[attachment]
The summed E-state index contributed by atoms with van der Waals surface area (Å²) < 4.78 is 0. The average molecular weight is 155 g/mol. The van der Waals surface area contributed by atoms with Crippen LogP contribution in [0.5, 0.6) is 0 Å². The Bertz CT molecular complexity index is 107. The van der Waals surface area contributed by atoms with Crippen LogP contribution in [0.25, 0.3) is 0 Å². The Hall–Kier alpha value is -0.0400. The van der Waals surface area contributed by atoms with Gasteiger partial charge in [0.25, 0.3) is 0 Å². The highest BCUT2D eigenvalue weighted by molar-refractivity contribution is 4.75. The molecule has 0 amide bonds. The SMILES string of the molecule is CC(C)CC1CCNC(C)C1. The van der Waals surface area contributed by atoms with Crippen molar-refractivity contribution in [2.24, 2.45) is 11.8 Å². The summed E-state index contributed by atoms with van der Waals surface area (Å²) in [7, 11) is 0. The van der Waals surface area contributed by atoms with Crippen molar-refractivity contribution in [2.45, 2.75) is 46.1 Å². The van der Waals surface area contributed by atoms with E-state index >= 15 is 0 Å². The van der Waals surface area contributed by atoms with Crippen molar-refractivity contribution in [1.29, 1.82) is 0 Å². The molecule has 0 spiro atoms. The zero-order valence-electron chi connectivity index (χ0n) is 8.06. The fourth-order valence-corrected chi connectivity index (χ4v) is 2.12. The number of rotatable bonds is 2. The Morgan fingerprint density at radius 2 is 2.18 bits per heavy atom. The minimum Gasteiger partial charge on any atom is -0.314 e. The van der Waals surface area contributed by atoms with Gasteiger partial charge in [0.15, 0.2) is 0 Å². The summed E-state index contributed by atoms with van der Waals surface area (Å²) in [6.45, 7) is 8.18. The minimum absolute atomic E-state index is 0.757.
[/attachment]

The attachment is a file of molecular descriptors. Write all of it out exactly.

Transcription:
The summed E-state index contributed by atoms with van der Waals surface area (Å²) < 4.78 is 0. The average molecular weight is 155 g/mol. The van der Waals surface area contributed by atoms with Crippen LogP contribution in [0.5, 0.6) is 0 Å². The Bertz CT molecular complexity index is 107. The van der Waals surface area contributed by atoms with Crippen LogP contribution in [0.25, 0.3) is 0 Å². The Hall–Kier alpha value is -0.0400. The van der Waals surface area contributed by atoms with Gasteiger partial charge in [0.25, 0.3) is 0 Å². The highest BCUT2D eigenvalue weighted by molar-refractivity contribution is 4.75. The molecule has 0 amide bonds. The SMILES string of the molecule is CC(C)CC1CCNC(C)C1. The van der Waals surface area contributed by atoms with Crippen molar-refractivity contribution in [2.24, 2.45) is 11.8 Å². The summed E-state index contributed by atoms with van der Waals surface area (Å²) in [7, 11) is 0. The van der Waals surface area contributed by atoms with Crippen molar-refractivity contribution in [2.45, 2.75) is 46.1 Å². The van der Waals surface area contributed by atoms with E-state index >= 15 is 0 Å². The van der Waals surface area contributed by atoms with Crippen molar-refractivity contribution in [1.29, 1.82) is 0 Å². The molecule has 0 spiro atoms. The zero-order valence-electron chi connectivity index (χ0n) is 8.06. The fourth-order valence-corrected chi connectivity index (χ4v) is 2.12. The number of rotatable bonds is 2. The Morgan fingerprint density at radius 2 is 2.18 bits per heavy atom. The minimum Gasteiger partial charge on any atom is -0.314 e. The van der Waals surface area contributed by atoms with Gasteiger partial charge in [0.15, 0.2) is 0 Å². The summed E-state index contributed by atoms with van der Waals surface area (Å²) in [6.45, 7) is 8.18. The minimum absolute atomic E-state index is 0.757.